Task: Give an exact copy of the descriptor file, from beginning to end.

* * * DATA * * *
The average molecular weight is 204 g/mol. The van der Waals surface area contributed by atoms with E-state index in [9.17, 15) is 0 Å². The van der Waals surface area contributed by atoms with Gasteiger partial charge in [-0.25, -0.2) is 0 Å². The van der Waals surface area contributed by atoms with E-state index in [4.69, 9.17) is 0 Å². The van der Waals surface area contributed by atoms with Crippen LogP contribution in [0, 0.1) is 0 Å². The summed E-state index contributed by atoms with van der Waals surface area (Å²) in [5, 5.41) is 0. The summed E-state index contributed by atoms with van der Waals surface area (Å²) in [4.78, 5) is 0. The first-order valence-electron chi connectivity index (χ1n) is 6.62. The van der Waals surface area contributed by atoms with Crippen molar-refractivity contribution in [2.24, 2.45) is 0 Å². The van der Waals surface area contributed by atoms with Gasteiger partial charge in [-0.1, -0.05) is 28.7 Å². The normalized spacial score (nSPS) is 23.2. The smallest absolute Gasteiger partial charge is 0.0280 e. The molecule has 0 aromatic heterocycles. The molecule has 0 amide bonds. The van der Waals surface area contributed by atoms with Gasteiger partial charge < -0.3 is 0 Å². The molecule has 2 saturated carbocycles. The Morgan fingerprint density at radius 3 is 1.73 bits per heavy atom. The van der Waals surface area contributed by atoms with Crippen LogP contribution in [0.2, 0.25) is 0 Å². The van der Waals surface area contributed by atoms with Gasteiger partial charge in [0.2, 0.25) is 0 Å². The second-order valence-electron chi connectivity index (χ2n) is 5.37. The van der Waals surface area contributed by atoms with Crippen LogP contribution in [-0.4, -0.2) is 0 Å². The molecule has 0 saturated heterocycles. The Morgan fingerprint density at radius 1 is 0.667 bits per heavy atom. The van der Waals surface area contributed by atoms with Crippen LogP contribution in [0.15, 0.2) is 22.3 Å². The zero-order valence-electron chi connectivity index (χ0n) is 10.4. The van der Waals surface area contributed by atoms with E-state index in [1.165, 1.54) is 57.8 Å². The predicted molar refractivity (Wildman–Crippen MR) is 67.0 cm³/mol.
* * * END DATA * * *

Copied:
The average molecular weight is 204 g/mol. The van der Waals surface area contributed by atoms with E-state index in [9.17, 15) is 0 Å². The van der Waals surface area contributed by atoms with Gasteiger partial charge in [-0.25, -0.2) is 0 Å². The van der Waals surface area contributed by atoms with E-state index in [4.69, 9.17) is 0 Å². The van der Waals surface area contributed by atoms with Crippen LogP contribution in [0, 0.1) is 0 Å². The summed E-state index contributed by atoms with van der Waals surface area (Å²) in [5, 5.41) is 0. The summed E-state index contributed by atoms with van der Waals surface area (Å²) in [4.78, 5) is 0. The first-order valence-electron chi connectivity index (χ1n) is 6.62. The van der Waals surface area contributed by atoms with Crippen molar-refractivity contribution in [2.24, 2.45) is 0 Å². The van der Waals surface area contributed by atoms with Gasteiger partial charge in [-0.1, -0.05) is 28.7 Å². The normalized spacial score (nSPS) is 23.2. The smallest absolute Gasteiger partial charge is 0.0280 e. The molecule has 0 aromatic heterocycles. The molecule has 0 amide bonds. The van der Waals surface area contributed by atoms with Gasteiger partial charge < -0.3 is 0 Å². The molecule has 2 saturated carbocycles. The Morgan fingerprint density at radius 3 is 1.73 bits per heavy atom. The van der Waals surface area contributed by atoms with Crippen LogP contribution in [0.2, 0.25) is 0 Å². The van der Waals surface area contributed by atoms with Gasteiger partial charge in [0.2, 0.25) is 0 Å². The second-order valence-electron chi connectivity index (χ2n) is 5.37. The van der Waals surface area contributed by atoms with Crippen LogP contribution in [-0.4, -0.2) is 0 Å². The molecule has 0 saturated heterocycles. The Morgan fingerprint density at radius 1 is 0.667 bits per heavy atom. The van der Waals surface area contributed by atoms with Crippen LogP contribution in [0.15, 0.2) is 22.3 Å². The zero-order valence-electron chi connectivity index (χ0n) is 10.4. The van der Waals surface area contributed by atoms with E-state index in [1.165, 1.54) is 57.8 Å². The predicted molar refractivity (Wildman–Crippen MR) is 67.0 cm³/mol.